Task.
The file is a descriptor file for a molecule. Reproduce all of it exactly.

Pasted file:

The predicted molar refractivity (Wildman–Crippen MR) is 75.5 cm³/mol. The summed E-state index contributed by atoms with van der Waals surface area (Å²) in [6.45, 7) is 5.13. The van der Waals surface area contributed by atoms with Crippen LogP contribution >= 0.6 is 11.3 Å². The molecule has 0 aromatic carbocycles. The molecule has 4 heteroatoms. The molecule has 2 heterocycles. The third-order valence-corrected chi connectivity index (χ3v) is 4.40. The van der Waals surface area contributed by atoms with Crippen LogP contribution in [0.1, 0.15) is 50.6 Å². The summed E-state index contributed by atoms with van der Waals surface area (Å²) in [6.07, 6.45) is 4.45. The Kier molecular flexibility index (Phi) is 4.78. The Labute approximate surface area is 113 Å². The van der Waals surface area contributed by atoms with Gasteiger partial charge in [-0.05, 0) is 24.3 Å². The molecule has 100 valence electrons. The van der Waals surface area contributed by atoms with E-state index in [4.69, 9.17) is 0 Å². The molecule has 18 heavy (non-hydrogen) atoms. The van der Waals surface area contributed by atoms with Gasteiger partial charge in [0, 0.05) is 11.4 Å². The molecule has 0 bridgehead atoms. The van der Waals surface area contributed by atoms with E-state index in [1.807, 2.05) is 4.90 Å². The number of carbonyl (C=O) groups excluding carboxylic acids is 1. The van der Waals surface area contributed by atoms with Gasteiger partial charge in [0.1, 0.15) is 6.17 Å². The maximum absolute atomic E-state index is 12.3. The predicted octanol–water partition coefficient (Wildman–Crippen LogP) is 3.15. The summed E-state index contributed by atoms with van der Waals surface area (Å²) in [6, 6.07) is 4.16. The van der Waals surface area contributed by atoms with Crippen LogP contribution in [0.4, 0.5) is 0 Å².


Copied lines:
The predicted molar refractivity (Wildman–Crippen MR) is 75.5 cm³/mol. The summed E-state index contributed by atoms with van der Waals surface area (Å²) in [6.45, 7) is 5.13. The van der Waals surface area contributed by atoms with Crippen LogP contribution >= 0.6 is 11.3 Å². The molecule has 0 aromatic carbocycles. The molecule has 4 heteroatoms. The molecule has 2 heterocycles. The third-order valence-corrected chi connectivity index (χ3v) is 4.40. The van der Waals surface area contributed by atoms with Crippen LogP contribution in [0.1, 0.15) is 50.6 Å². The summed E-state index contributed by atoms with van der Waals surface area (Å²) in [6.07, 6.45) is 4.45. The Kier molecular flexibility index (Phi) is 4.78. The Labute approximate surface area is 113 Å². The van der Waals surface area contributed by atoms with Gasteiger partial charge in [-0.05, 0) is 24.3 Å². The molecule has 100 valence electrons. The van der Waals surface area contributed by atoms with E-state index in [4.69, 9.17) is 0 Å². The molecule has 18 heavy (non-hydrogen) atoms. The van der Waals surface area contributed by atoms with Gasteiger partial charge in [0, 0.05) is 11.4 Å². The molecule has 0 bridgehead atoms. The van der Waals surface area contributed by atoms with E-state index in [1.807, 2.05) is 4.90 Å². The number of carbonyl (C=O) groups excluding carboxylic acids is 1. The van der Waals surface area contributed by atoms with Gasteiger partial charge in [0.1, 0.15) is 6.17 Å². The maximum absolute atomic E-state index is 12.3. The predicted octanol–water partition coefficient (Wildman–Crippen LogP) is 3.15. The summed E-state index contributed by atoms with van der Waals surface area (Å²) in [6, 6.07) is 4.16. The van der Waals surface area contributed by atoms with Crippen LogP contribution in [0.4, 0.5) is 0 Å².